Hello from Chapel Hill! I’m writing this on the day we’re opening PETER AND THE STARCATCHER, the play I’ve been assisting on at PlayMakers Repertory Company. It’s been a pleasure to be part of this production from the moment I came on board. From being invited to attend auditions in NY to being fully integrated into the ensemble, I have felt welcomed into the fold the entire way through.
One of the reasons I was excited to do one of my DL assisting gigs outside of New York was to experience the inner workings of a regional theatre. My only other experience working out of town was at the Oregon Shakespeare Festival last year, but OSF is such a large operation that it’s not your typical set-up. Being at PlayMakers gave me an opportunity to witness a medium-sized company in action (and on top of that, one that is currently going through a transition in leadership).
PlayMakers is unique because it’s the company-in-residence at UNC Chapel Hill. As such, their casts are a combination of professional actors and graduate acting students. The cast for STARCATCHER was made up of company members (some of whom are the students’ professors), students, and professional actors from NYC. It’s a fascinating mix that could potentially be a disaster but actually made for an extremely nurturing and supportive environment.
One of the first things I noticed upon my arrival was how welcoming everyone is. There is a true sense of the company being a home, and as an outsider coming in I was impressed when everyone from administrative staff to actors went out of their way to personally welcome me and tell me how excited they were to have me there. The sense of community was prevalent, and everyone in the company took their responsibility as a host seriously and joyfully. It is a testament to the strength of the company that everything seemed to be running without a hitch despite the new artistic director not coming in until the new year.
Because the students and professors have class in the mornings, our rehearsals started at 1 p.m. and finished at 10:30 at night (as opposed to the more common 10 a.m.-6 p.m. schedule). I’ve been blown away by the stamina and dedication of the students, who were focused and prepared at every rehearsal despite simultaneously juggling early classes and outside homework assignments. I was also blown away by the professors, who were not only a model of professionalism but treated the students as bona fide colleagues in the rehearsal room. The moment 1 p.m. rolled around, every single company member in the room was on equal footing, and I never witnessed a professor giving a student a note on their performance. Instead, the teaching that happened in the room happened by example.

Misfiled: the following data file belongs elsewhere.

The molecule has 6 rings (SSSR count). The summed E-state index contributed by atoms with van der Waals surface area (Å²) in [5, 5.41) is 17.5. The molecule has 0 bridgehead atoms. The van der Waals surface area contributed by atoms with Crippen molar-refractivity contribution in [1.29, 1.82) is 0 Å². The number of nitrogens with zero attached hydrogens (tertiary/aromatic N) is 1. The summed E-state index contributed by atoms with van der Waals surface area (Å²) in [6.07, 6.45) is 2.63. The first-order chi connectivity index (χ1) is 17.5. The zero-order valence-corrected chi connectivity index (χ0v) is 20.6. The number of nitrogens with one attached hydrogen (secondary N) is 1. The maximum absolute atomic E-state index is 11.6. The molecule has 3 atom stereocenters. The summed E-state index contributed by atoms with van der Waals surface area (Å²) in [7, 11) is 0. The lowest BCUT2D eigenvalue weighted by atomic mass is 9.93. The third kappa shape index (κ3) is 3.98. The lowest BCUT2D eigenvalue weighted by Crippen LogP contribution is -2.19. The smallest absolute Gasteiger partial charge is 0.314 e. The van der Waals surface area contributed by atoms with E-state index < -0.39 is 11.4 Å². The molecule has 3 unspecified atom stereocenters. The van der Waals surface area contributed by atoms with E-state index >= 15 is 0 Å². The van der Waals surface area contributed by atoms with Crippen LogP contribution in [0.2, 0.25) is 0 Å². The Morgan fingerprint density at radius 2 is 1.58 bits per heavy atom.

The director, Brendon Fox, created a truly collaborative space in the room. I was reminded of our Drama League retreat in August, when Mark Brokaw encouraged us as directors to always say yes. Brendon did exactly that- every idea that was thrown out was seriously considered and almost always tried out. Since it’s a play with a large ensemble and lots of physical activity, Brendon came in with a solid starting point for staging each scene, but once the skeleton of the play was sketched out, the company was free to experiment and play. It was wonderful to see how completely the actors trusted him and the joy the company felt from being part of this production.
(There was no shortage of snacks at the director/AD table at these rehearsals!)
Overall, this was a fantastic experience for me and I’m going to miss everyone here. But now I’m turning my attention fully to DirectorFest, which is coming up in just a few short weeks! I’m so excited to be directing Cassandra Medley’s play CELL, which is a timely look at the U.S. immigration detention system. More on that soon!